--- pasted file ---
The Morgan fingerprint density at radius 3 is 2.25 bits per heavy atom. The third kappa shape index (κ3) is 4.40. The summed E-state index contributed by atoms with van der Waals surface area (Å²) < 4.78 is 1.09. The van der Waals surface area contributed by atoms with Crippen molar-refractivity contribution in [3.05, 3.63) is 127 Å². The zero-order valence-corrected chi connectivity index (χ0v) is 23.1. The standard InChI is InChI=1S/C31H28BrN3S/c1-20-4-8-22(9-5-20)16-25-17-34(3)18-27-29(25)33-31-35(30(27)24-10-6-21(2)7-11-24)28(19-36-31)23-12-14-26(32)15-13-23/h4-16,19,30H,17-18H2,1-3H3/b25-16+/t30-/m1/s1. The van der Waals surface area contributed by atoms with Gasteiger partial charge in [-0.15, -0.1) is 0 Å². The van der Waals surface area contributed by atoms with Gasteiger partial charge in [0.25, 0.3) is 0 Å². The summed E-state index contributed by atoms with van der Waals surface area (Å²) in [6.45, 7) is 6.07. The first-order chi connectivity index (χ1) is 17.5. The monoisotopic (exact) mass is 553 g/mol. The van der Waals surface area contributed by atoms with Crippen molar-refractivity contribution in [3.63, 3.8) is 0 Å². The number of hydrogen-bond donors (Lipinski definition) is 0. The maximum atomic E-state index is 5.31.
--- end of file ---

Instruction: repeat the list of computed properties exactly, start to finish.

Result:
The Morgan fingerprint density at radius 3 is 2.25 bits per heavy atom. The third kappa shape index (κ3) is 4.40. The summed E-state index contributed by atoms with van der Waals surface area (Å²) < 4.78 is 1.09. The van der Waals surface area contributed by atoms with Crippen molar-refractivity contribution in [3.05, 3.63) is 127 Å². The zero-order valence-corrected chi connectivity index (χ0v) is 23.1. The standard InChI is InChI=1S/C31H28BrN3S/c1-20-4-8-22(9-5-20)16-25-17-34(3)18-27-29(25)33-31-35(30(27)24-10-6-21(2)7-11-24)28(19-36-31)23-12-14-26(32)15-13-23/h4-16,19,30H,17-18H2,1-3H3/b25-16+/t30-/m1/s1. The van der Waals surface area contributed by atoms with Gasteiger partial charge in [-0.15, -0.1) is 0 Å². The van der Waals surface area contributed by atoms with Gasteiger partial charge in [0.25, 0.3) is 0 Å². The summed E-state index contributed by atoms with van der Waals surface area (Å²) in [6.45, 7) is 6.07. The first-order chi connectivity index (χ1) is 17.5. The monoisotopic (exact) mass is 553 g/mol. The van der Waals surface area contributed by atoms with Crippen molar-refractivity contribution in [3.63, 3.8) is 0 Å². The number of hydrogen-bond donors (Lipinski definition) is 0. The maximum atomic E-state index is 5.31.